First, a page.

Ph.D. Biology, University of Oviedo (Spain)
Ph.D. Microbiology, University of Massachusetts-Amherst
Postdoctoral Fellow, Harvard Medical School and University of Massachusetts-Amherst
Department of Microbiology and Molecular Genetics
6190 Biomedical Physical Sciences
Michigan State University
East Lansing, MI 48824
Phone: (517) 884-5401
Microbial adaptive responses to the environment and their biotechnological applications: The Reguera lab studies the adaptive responses of microbes to their natural environment and exploits this knowledge to find novel biotechnological applications for microbial processes. Microbes have evolved to adapt to the environmental conditions of their particular ecosystem and respond to a myriad of changes and challenges in order to survive. Survival of the fittest rules. A major challenge in microbial research is how to reproduce those conditions in the laboratory in order to have a controlled environment to study microbial processes and behavior as they occur in nature. Research to date indicates that microbes may actually spend just a short fraction of their life as individual cells in a liquid environment (planktonic life). Rather, microbes preferentially live in association with surfaces living as part of complex communities known as biofilms. Bacterial biofilms provide bacteria with shelter and higher concentrations of nutrients. Being part of a biofilm community requires cooperation and all the members communicate and work synergistically to benefit the community as a whole. Because of the beneficial aspects of ‘communal' life, microbes compete to colonize surfaces and form biofilms. Our lab focuses on the study of bacterial interactions with surfaces and bacterial interactions and microbial processes that govern life within a biofilm. Our research does not stop here: we take this knowledge to the next level and find novel biotechnological applications for biofilm processes and key biofilm nanocomponents (such as proteins).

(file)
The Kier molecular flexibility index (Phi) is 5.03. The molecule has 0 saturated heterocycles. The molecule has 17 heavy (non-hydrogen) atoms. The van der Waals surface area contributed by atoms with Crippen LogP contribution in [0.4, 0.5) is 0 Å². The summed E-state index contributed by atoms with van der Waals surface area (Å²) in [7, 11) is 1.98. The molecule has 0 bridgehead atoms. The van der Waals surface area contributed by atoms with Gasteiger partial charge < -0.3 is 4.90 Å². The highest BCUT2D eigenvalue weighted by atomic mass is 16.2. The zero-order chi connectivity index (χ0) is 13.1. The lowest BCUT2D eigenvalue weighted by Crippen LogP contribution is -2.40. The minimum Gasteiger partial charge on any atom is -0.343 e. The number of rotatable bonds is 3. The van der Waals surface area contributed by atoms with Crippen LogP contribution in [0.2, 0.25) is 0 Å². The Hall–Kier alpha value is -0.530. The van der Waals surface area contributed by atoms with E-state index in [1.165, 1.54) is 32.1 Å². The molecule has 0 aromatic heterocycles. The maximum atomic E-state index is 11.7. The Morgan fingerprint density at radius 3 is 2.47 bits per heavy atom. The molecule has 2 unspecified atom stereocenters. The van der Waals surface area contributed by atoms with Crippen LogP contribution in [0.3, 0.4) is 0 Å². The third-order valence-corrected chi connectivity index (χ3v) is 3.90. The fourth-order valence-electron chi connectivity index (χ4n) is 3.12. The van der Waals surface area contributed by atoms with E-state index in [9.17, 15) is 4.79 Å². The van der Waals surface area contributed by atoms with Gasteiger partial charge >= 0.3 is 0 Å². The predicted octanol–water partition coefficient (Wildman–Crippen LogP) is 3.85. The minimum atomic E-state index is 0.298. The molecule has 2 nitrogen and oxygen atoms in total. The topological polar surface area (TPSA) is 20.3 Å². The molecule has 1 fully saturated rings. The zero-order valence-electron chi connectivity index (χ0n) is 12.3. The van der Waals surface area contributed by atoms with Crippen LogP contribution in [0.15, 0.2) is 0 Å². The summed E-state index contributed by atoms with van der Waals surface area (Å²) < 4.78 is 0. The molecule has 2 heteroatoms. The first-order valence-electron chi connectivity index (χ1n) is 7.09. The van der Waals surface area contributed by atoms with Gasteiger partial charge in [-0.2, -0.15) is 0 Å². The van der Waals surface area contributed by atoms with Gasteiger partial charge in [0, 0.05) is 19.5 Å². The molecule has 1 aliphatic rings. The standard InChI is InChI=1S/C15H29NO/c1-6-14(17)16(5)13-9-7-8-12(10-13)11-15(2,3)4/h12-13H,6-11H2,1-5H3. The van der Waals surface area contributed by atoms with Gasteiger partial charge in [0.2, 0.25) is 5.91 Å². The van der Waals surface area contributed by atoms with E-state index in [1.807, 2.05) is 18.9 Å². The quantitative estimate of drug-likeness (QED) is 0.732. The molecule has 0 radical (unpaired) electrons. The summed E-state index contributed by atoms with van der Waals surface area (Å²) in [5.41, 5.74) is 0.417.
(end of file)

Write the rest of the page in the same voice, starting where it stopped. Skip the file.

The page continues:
Current research in our lab focuses on how the bacterium Geobacter sulfurreducens colonizes surfaces and lives as biofilms. Geobacter bacteria gain energy for growth by transferring electrons, which are metabolically generated inside the cell, to external electron acceptors such as metals and also to electrodes. This process shows great promise for applications in the environmental restoration of radioactive and toxic metals as well as in electricity generation from renewable sources. Geobacter bacteria face a major challenge when growing as biofilms: how to transfer electrons across multilayered communities. We are studying how protein filaments produced by G. sulfurreducens, known as pili, function as structural and electronic nanocables to ‘wire' biofilms. A main focus of our research is to identify other novel biofilm nanocomponents that participate in establishing and maintaining this electronic network. We use a combination of genetic, physiological, biochemical and electrochemical tools to study the function of these electronic nanocomponents. Through these experiments, we begin to explore the biotechnological applications of Geobacter's electronic assembly working closely with collaborators across many scientific disciplines.
The Reguera team of researchers is also featured in a video on the MSU President's Report called "Zapping Nuclear Waste". This video displays the way in which microbes generate electricity while cleaning up nuclear waste.
If you are interested in our work, please visit the Reguera lab website (coming soon)
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